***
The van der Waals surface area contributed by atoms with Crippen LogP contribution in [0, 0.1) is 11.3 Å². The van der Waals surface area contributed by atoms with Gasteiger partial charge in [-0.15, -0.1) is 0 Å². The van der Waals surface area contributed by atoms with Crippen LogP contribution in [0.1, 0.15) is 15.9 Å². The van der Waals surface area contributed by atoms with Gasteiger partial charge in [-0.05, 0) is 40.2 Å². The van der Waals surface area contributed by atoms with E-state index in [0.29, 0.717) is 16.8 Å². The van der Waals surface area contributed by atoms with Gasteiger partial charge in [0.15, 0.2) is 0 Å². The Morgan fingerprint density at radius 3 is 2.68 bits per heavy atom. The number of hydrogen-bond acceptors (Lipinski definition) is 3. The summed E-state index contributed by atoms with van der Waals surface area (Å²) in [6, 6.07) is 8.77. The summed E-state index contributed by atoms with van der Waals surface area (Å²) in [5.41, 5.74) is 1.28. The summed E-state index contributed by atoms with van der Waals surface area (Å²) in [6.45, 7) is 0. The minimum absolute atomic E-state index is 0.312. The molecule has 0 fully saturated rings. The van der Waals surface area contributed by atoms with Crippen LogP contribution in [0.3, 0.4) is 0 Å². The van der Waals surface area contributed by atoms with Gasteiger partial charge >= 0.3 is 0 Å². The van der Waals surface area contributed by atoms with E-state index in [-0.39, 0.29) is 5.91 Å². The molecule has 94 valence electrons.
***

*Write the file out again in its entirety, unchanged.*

The van der Waals surface area contributed by atoms with Crippen LogP contribution in [0, 0.1) is 11.3 Å². The van der Waals surface area contributed by atoms with Gasteiger partial charge in [-0.15, -0.1) is 0 Å². The van der Waals surface area contributed by atoms with Crippen LogP contribution in [0.1, 0.15) is 15.9 Å². The van der Waals surface area contributed by atoms with Gasteiger partial charge in [-0.05, 0) is 40.2 Å². The van der Waals surface area contributed by atoms with E-state index in [0.29, 0.717) is 16.8 Å². The van der Waals surface area contributed by atoms with Gasteiger partial charge in [0.15, 0.2) is 0 Å². The Morgan fingerprint density at radius 3 is 2.68 bits per heavy atom. The number of hydrogen-bond acceptors (Lipinski definition) is 3. The summed E-state index contributed by atoms with van der Waals surface area (Å²) in [6, 6.07) is 8.77. The summed E-state index contributed by atoms with van der Waals surface area (Å²) in [5.41, 5.74) is 1.28. The summed E-state index contributed by atoms with van der Waals surface area (Å²) in [6.45, 7) is 0. The minimum absolute atomic E-state index is 0.312. The molecule has 0 fully saturated rings. The van der Waals surface area contributed by atoms with Crippen LogP contribution in [0.3, 0.4) is 0 Å². The van der Waals surface area contributed by atoms with Gasteiger partial charge >= 0.3 is 0 Å². The van der Waals surface area contributed by atoms with E-state index in [-0.39, 0.29) is 5.91 Å². The molecule has 94 valence electrons.